Katharine’s third published novel, Black Opal (1921), is a transition work. It has the exuberance and frivolity of her early work but also the political weight and accomplished descriptions of a community at work of her mature writing.

Working as a governess near Wilcannia in 1905, she’d taken a trip out to the White Cliff Opal Fields. The breakthrough serial she wrote inspired by that year, “A City Girl in Central Australia”, ends with a bizarre plot twist in White Cliff. The lure of opals didn’t fade. After the success of The Pioneers, she travelled to the new opal fields, Lightning Ridge, with the express goal of researching her next novel. She writes in her autobiography that the pub owner initially gave her a very cold welcome, thinking she was a visiting prostitute.

Katharine gives opal a mystical allure. It will drive men crazy, they will give up everything for the pursuit of it. She would later treat pearls (Moon of Desire [1941]) and gold (the goldfields trilogy [1946-1950]) in a similar way.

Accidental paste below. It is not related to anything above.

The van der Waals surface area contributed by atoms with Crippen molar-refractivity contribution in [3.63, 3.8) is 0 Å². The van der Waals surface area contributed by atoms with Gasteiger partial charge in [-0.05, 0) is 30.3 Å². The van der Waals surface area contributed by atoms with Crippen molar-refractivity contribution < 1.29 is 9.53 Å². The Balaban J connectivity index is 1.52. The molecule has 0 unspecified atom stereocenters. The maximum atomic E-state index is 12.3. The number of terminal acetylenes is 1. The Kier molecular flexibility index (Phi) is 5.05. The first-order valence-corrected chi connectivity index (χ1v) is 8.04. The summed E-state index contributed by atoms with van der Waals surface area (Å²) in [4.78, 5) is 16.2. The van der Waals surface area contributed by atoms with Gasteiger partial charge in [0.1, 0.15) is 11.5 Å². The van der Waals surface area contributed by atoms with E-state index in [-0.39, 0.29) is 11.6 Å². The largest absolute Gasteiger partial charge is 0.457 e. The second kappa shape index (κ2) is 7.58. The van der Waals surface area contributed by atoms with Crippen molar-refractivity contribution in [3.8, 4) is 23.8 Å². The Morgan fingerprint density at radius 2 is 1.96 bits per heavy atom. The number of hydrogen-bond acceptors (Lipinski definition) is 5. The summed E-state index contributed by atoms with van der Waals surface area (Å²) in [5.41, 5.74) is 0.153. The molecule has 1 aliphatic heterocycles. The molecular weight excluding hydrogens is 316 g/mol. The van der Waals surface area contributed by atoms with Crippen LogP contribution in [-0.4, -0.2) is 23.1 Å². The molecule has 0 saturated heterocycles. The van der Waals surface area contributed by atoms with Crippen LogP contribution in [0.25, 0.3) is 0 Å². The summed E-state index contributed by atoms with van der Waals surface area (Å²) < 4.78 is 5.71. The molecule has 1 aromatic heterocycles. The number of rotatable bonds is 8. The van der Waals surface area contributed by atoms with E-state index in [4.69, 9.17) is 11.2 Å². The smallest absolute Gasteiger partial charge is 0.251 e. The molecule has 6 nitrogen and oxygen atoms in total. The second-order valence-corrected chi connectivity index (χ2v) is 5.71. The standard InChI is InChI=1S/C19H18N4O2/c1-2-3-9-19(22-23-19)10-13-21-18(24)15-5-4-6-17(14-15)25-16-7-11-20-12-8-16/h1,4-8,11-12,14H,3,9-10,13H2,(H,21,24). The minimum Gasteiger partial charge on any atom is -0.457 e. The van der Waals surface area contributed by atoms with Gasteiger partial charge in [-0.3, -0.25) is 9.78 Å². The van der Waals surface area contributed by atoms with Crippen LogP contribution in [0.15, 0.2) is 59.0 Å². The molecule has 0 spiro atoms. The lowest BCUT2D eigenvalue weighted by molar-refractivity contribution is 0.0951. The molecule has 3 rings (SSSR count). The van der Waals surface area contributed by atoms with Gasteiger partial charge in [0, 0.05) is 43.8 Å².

Set in the opal mining settlement of Fallen Star Ridge, Black Opal has two significant plot strands: the Ridge’s pure, beautiful Sophie coming into womanhood and torn between three men; and the attempt of an American to buy out the individual miners and commercialise operations. Black Opal is not only historically intriguing as a novel of ideas, but also a gripping read. The plot slips into melodrama, and co-incidences abound, yet we care about Michael and Sophie and all the rest of the Ridge folk. Katharine has a narrative instinct and profound insight into life. It’s what made her famous a century ago, and its what makes her books still worth reading.

You can read more in chapter 15 of The Red Witch, ‘The Opal Fields’.